As part of the IPv4 to IPv6 transition, Microsoft is ensuring that Windows 8 provides the most resilient connectivity to the Internet while providing IPv6-ready products and services. The Redmond comapny today confirmed that Windows 8 is connected and ready to use IPv6. "We have engineered Windows 8 to keep you (and your apps) reliably connected as this dramatic transition takes place," posted Christopher Palmer, core networking program management team.
According to Microsoft, the Windows 8 offer support for using only IPv6, while keeping support for IPv4 as well. In fact, the platform can run easily either on only one of them, or on both of them at the same time.
"Windows 8 is designed to ensure connectivity across all types of network configurations. In Windows 8, you can launch DNS look-ups using the Resolve-DNSname cmdlets in Windows PowerShell. Open up PowerShell and run the below command, and you will see both IPv6 and IPv4 records returned. Only websites that support IPv6 will have IPv6 records," writes Palmer.
"The most immediate benefit of IPv6 is that it provides more than 3×1038 IP addresses, enough for every person to have billions of addresses all to themselves, or enough to give every star in the universe a unique address. This will allow the Internet to grow and evolve. IPv6 also provides for many security and performance improvements, like built-in support for IPsec. (What happened to IPv5, you ask? Bing can help you find out why it's being "skipped.")"
Upgrading the entire Internet to IPv6 isn't something that can be done instantly. Currently, around 1% of devices can connect to the Internet using only IPv6. There will be a transition period to the new technology, and Windows 8 will offer support for three scenarios as well:
- IPv4-only networks. This is probably what you have today, as most Internet Service Providers have only just started rolling out IPv6 support. Many devices that connect to the Internet might only support IPv4 as well.
- IPv4 and IPv6 networks (dual-stack). This means your Internet Service Provider is configuring your PC with both IPv4 and IPv6 addresses. This model is common in cable and dial-up networks that are transitioning.
- IPv6-only networks. This means your Internet Service Provider is configuring your device with only IPv6 addresses. Because many websites are still only on the IPv4 Internet, ISPs must use a translation device to allow access from your IPv6 network to the IPv4 Internet. This device is called a NAT64.
"During the transition period, dual-stack networks will be the common deployment model. On a dual-stack network, devices will be configured with both IPv4 and IPv6 addresses[…]At the same time, it's also a priority for us to help the IPv6 transition move ahead. To this end, Windows prefers native IPv6 connectivity over IPv4 connectivity, if both connection modes are available," Palmer said.
"In order for a device to truly support dual-stack networks, apps must not only be able to send traffic with IPv4 and IPv6, but the OS must be smart enough to know which protocol is appropriate for the task at hand. This functionality is called address sorting, and is an area that we have enhanced in Windows 8. When Windows tries to connect to a dual-stack website, Windows sorts through its own and the website's IP addresses to decide which pair it should use to make the connection. (For standards buffs, address sorting is standardized in RFC 3484.)"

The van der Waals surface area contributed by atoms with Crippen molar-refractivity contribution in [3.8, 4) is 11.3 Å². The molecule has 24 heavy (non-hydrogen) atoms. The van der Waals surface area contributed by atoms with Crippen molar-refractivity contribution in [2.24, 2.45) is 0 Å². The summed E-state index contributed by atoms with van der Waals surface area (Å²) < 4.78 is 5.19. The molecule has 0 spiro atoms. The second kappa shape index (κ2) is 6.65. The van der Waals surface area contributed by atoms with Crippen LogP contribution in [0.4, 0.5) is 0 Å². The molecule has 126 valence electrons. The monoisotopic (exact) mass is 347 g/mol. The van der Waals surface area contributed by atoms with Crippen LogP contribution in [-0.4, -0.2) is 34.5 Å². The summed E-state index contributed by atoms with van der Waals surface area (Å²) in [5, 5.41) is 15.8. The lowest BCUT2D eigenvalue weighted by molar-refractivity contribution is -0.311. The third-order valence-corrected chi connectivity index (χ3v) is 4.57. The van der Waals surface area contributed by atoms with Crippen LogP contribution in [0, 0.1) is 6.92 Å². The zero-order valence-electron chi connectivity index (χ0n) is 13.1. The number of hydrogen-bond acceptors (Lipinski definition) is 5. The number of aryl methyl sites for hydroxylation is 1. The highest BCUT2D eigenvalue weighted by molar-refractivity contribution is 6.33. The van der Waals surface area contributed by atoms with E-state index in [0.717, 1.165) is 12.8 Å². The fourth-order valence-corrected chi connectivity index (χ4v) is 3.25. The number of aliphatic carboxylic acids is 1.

Below is a diagram showing how Windows uses address sorting:
He concludes the post saying, "We are working with CDNs to extend IPv6 support beyond Windows 8. Once that work is complete, even Windows 7 and Windows Vista will automatically use IPv6, where it is available, for connecting to Windows Update."
Does your product work with Windows 8? The easiest way to check to see if your favourite apps and devices are compatible with Windows 8, is to check theCompatibility Center for Windows 8 Release Preview….
"Browse or search our catalogue to find out whether your favourite apps and devices are compatible with Windows 8"
Microsoft has also published a Windows 8 Release Preview User Guide, "Windows 8 Release Preview arrives with the new Metro UI interface dominating the entire user experience on the next-gen platform from the Redmond company, and features a great deal of optimizations for use on touchscreen devices.
No matter what you want to do, you can get it done quickly in Windows 8. Whether you're completing a project, playing a game, or reading a book, with Windows 8, you can use touch, mouse, and keyboard together--seamlessly--to do what you want, the way you want," Microsoft notes.
Those who are interested, can download the Guide using this link (PDF).
Read-only version is embedded below:
Also, available for download is the Remote Server Administration Tools for Windows 8 Release Preview that includes Server Manager, Microsoft Management Console (MMC) snap-ins, consoles, Windows PowerShell cmdlets and providers, and command-line tools for managing roles and features that run on Windows Server 2012.
In limited cases, the tools can be used to manage roles and features that are running on Windows Server 2008 R2 or Windows Server 2008. Some of the tools work for managing roles and features on Windows Server 2003.
Get the RSAT for Windows 8 RP from the Microsoft Download Center.
Microsoft also released "Mouse Without Borders," a Microsoft Garage project by Truong Do. Garage projects are side projects that Microsoft employees like Truong build for fun on their nights and weekends.
"Mouse Without Borders was designed for people who use many computers in the same room. For example, a laptop or tablet that you take to meetings might sit right alongside the desktop PC in your office," explains Microsoft.
Download Microsoft Garage Mouse without Borders for Windows 8 here.